Our recent trip to the Netherlands had many highlights, including four immaculately presented robotic farms, and a grand tour of the Lely factory.

Our recent trip to the Netherlands had many highlights, including four immaculately presented robotic farms, and a grand tour of the Lely factory.

Day 1:

First stop was the Van Dorp family dairy. This farm started robotic milking in 2011 to save labour and to allow them to develop their agricultural building contracting business. They currently use 4 Lely A4 Astronauts.

The Van Dorps are milking 240 cows averaging 34 litres per at 2.7 visits per day. Fat and protein are running at 4.25% and 3.5% with a cell count of 160 over the herd.

The barn was designed and built by the family, aside from the astronauts the barn incorporates a Lely Juno feed pusher, three Lely Discovery 90 SW’s, five Lely Luna’s, a Lely Calm and much more.

Land price and availability is one of the key challenges the Netherlands. Due to land prices in the Netherlands the family thought purchasing land wasn’t a good investment so due to their current small land base they have to purchase 60% of all the feed required for the unit.

Automation has allowed the Van Dorrps to optimize their dairy herd and currently one person can manage the entire barn. 

At the next farm we were greeted by Yvonne Oostdam who with her husband Jorden milk 125 cows through two Lely A5’s. Alongside the dairy operation, Yvonne and Jorden run a land management consultancy business and are involved in committee work. The family started robotic milking in 2008 with the Lely A3, however recently due to expansion of dairy and grassland operations a new greenhouse shed suitable for 150 dairy cattle has been erected. This has enabled milk production to double without the need for additional labour. Like all the units, we visited in the Netherlands the building was on slats to help with manure management. They bed down with dried horse manure mixed with shavings from a local stables and maintain cell count of 150 throughout the herd.

The herd currently average 30 litres per cow on 2.9 visits and a fat and protein content of 4.5% & 3.5%. The Oostdam family are working towards their target of 2000kg of milk per robot per day.

After a refreshing lunch we headed to our third farm of the day- Aantjes Bonrepas ran by the Aantjes family. The family run business first introduced robotics in December 2011. Since then there are 116 cows milking on two Lely A4 robots while being fed by the Lely Vector feeding system. The barn also has an impressive office and meeting area used for educational talks. Currently the herd is averaging 29 litres a cow with fat at 4.38% and protein at 3.6%.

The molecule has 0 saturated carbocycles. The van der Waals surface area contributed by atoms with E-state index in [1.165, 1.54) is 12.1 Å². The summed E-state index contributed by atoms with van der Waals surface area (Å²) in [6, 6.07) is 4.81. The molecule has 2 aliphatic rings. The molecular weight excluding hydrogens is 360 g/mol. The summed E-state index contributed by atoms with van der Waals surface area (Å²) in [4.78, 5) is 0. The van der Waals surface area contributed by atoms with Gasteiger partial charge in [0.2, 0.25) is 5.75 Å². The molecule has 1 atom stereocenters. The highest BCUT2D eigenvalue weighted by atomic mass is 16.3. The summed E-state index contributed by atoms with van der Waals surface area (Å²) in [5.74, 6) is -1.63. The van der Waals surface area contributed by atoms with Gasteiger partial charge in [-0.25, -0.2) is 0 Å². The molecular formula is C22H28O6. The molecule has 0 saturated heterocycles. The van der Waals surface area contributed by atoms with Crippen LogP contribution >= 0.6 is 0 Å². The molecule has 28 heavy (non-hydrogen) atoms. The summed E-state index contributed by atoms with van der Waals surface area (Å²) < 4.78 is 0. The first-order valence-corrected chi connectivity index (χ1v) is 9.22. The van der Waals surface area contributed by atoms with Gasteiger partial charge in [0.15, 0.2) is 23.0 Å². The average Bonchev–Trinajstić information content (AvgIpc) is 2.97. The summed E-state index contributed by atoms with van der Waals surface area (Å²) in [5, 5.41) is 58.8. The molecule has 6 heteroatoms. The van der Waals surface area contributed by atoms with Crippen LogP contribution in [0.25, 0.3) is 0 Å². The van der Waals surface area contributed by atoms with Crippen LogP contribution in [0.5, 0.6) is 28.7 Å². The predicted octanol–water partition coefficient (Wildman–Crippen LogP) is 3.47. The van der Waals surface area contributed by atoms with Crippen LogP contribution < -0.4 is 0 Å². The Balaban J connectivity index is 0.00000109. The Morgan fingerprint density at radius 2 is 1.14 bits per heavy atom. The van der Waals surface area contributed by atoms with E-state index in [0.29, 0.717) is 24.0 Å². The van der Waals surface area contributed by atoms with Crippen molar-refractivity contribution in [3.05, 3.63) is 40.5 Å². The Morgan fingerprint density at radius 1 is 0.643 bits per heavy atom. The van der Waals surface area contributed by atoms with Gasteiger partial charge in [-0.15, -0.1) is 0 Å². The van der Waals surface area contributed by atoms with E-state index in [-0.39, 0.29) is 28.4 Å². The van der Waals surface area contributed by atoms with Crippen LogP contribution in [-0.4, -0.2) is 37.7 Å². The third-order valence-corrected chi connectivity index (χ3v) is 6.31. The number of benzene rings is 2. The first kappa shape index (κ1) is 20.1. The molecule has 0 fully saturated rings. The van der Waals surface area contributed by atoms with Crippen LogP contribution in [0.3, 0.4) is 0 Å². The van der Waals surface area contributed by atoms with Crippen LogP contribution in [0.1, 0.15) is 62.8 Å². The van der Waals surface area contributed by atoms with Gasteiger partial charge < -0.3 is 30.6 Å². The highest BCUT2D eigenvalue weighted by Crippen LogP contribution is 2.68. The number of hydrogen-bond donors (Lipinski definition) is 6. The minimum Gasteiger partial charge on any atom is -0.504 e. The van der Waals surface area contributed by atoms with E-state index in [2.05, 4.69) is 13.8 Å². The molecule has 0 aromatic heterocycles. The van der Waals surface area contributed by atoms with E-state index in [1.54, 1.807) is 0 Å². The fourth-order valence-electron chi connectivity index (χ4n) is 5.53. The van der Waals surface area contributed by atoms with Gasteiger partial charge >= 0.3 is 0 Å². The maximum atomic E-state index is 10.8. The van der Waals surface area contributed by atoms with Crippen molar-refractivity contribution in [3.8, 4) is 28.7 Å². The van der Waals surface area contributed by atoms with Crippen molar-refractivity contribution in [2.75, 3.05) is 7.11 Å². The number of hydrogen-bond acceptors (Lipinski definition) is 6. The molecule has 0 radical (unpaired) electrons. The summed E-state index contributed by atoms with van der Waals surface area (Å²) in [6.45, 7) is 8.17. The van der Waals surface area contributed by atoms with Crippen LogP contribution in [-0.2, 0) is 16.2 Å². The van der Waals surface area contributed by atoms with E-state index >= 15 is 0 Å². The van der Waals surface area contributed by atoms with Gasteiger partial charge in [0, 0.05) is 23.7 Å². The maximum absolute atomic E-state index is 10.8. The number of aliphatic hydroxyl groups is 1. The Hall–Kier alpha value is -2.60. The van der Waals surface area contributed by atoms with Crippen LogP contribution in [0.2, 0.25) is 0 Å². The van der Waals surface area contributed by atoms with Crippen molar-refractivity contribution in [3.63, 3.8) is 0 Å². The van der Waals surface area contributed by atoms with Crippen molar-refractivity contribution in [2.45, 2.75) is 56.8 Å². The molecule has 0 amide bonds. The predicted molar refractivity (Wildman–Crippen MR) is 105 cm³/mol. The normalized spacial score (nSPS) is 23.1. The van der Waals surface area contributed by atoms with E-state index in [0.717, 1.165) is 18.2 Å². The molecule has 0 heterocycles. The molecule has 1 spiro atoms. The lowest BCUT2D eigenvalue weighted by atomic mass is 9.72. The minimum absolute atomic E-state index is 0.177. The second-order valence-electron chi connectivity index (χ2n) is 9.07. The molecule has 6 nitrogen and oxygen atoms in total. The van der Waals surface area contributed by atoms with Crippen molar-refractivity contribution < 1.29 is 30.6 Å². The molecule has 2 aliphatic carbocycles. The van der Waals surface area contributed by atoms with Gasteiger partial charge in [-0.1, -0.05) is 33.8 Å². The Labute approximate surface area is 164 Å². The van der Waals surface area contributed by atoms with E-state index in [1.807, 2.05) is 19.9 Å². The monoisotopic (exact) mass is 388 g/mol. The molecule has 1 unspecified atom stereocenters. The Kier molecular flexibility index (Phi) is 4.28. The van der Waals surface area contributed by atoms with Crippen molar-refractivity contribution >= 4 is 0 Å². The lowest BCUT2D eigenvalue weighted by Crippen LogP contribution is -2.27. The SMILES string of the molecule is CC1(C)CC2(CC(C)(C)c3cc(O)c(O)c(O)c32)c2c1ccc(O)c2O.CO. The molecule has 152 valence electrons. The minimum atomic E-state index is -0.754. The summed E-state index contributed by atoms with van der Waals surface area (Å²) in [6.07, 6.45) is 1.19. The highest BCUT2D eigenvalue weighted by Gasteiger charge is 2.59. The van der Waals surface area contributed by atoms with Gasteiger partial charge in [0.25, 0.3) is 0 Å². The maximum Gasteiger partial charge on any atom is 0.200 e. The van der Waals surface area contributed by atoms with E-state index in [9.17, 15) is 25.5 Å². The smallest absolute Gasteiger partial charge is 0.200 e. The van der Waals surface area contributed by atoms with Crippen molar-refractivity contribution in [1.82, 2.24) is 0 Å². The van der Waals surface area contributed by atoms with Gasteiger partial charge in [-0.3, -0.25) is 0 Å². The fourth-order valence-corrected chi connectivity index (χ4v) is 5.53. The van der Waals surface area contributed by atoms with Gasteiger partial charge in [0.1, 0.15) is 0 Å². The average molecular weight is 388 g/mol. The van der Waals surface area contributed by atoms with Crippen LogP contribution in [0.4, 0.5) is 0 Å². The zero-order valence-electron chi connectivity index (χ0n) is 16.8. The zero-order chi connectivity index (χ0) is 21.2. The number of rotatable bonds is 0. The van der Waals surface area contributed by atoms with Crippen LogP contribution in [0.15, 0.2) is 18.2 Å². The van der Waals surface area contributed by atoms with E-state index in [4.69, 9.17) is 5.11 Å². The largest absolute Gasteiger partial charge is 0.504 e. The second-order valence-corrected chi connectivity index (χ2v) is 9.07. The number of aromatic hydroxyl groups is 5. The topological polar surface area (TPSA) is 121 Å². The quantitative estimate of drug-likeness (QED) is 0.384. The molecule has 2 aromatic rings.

Due to Phosphorous constraints in the Netherlands because of the high risk of run off into watercourses, a significant amount of farmers have to export manure. This means that in some cases some farmers have to export 30% of the manure they produce because they have not got a sufficient land mass to spread it over. The cost of this is around £9 per tonne. This is another challenge Dutch farmers have to face.

Robotics and particularly the Vector system has allowed the Aantjes family flexibility and with Lely’s T4C management system, they can gauge a clear overview and gain immediate production indicators for their cows from anywhere in the world.

After a day of farm tours, we were treated to dinner in the Euro mast observation tower which was built in 1960 and was once the tallest building in Rotterdam.

Day 2:

The next morning we visited the Lely Campus in Maassluis. The new campus was opened in 2014 and spreads over ten hectares. It is recognized as one of the most sustainable business premises in Europe.

An informative talk about Lely lead onto a tour of the factory floor with an explanation into how adopting lean principles has reduced production lead times by 50%. From Astronaut assembly and testing to Vector, Juno and Discovery builds, we saw how Lely work efficiently resulting in 20 Astronauts a day being manufactured.

The last farm visit of the trip really pulled out all the stops! Farm Keijzer ran by Dirk Keijzer and his wife Els was built in 2016 after they had to relocate their farm due to urban growth. Their new barn design is based on the principles of short walking routes so that there is a good overview, focus and control over groups. The barn has space for 200 cows with 120 currently milking on three Lely A5 robots. Again, this shows the effect phosphate quotas have had on the Dutch agricultural industry however the Keijzer family are looking to grow the land area for their farm to allow them to reach full productivity.

The milking herd are averaging 34kg per cow at 3.2 visits with a cell count of 102. Butterfat is rolling at 4.38% with protein averaging 3.38%. The Keijzer’s also have the Cow Locator system installed, which allows them to locate a cow from anywhere in the barn. When asked about the Locator system the couple said its saves them time and money, they use it every day and would not want to manage cows without it.

Their barn had a dry cow and calving area behind the robots linked via separation. They feed a significant amount of concentrates to the dry cows through their Cozmix feeder and this fitted in with their ethos of treating every cow as an individual throughout the production cycle.

It was a very beneficial trip to all who attended having seen some world-class dairy systems. We hope it allowed them to take home new ideas and solutions for their farms in the future.

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